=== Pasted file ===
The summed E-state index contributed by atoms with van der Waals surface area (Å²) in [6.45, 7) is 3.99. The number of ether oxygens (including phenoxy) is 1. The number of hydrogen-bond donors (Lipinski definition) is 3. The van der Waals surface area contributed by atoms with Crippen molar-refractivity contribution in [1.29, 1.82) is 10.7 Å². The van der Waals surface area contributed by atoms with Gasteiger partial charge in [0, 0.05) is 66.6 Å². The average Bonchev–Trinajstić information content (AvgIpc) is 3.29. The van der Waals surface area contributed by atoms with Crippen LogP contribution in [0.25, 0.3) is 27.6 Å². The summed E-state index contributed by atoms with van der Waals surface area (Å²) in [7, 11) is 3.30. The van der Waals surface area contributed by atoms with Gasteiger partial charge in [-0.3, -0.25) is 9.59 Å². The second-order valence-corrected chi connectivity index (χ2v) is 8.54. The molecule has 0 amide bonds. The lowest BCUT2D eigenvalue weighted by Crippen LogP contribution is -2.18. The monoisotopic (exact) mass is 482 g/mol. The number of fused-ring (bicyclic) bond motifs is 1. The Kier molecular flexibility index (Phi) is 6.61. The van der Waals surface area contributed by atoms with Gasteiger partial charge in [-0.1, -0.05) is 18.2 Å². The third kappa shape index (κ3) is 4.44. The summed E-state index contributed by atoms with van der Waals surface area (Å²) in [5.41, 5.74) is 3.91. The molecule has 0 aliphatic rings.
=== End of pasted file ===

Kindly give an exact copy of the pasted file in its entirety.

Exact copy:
The summed E-state index contributed by atoms with van der Waals surface area (Å²) in [6.45, 7) is 3.99. The number of ether oxygens (including phenoxy) is 1. The number of hydrogen-bond donors (Lipinski definition) is 3. The van der Waals surface area contributed by atoms with Crippen molar-refractivity contribution in [1.29, 1.82) is 10.7 Å². The van der Waals surface area contributed by atoms with Gasteiger partial charge in [0, 0.05) is 66.6 Å². The average Bonchev–Trinajstić information content (AvgIpc) is 3.29. The van der Waals surface area contributed by atoms with Crippen LogP contribution in [0.25, 0.3) is 27.6 Å². The summed E-state index contributed by atoms with van der Waals surface area (Å²) in [7, 11) is 3.30. The van der Waals surface area contributed by atoms with Gasteiger partial charge in [-0.3, -0.25) is 9.59 Å². The second-order valence-corrected chi connectivity index (χ2v) is 8.54. The molecule has 0 amide bonds. The lowest BCUT2D eigenvalue weighted by Crippen LogP contribution is -2.18. The monoisotopic (exact) mass is 482 g/mol. The number of fused-ring (bicyclic) bond motifs is 1. The Kier molecular flexibility index (Phi) is 6.61. The van der Waals surface area contributed by atoms with Gasteiger partial charge in [-0.1, -0.05) is 18.2 Å². The third kappa shape index (κ3) is 4.44. The summed E-state index contributed by atoms with van der Waals surface area (Å²) in [5.41, 5.74) is 3.91. The molecule has 0 aliphatic rings.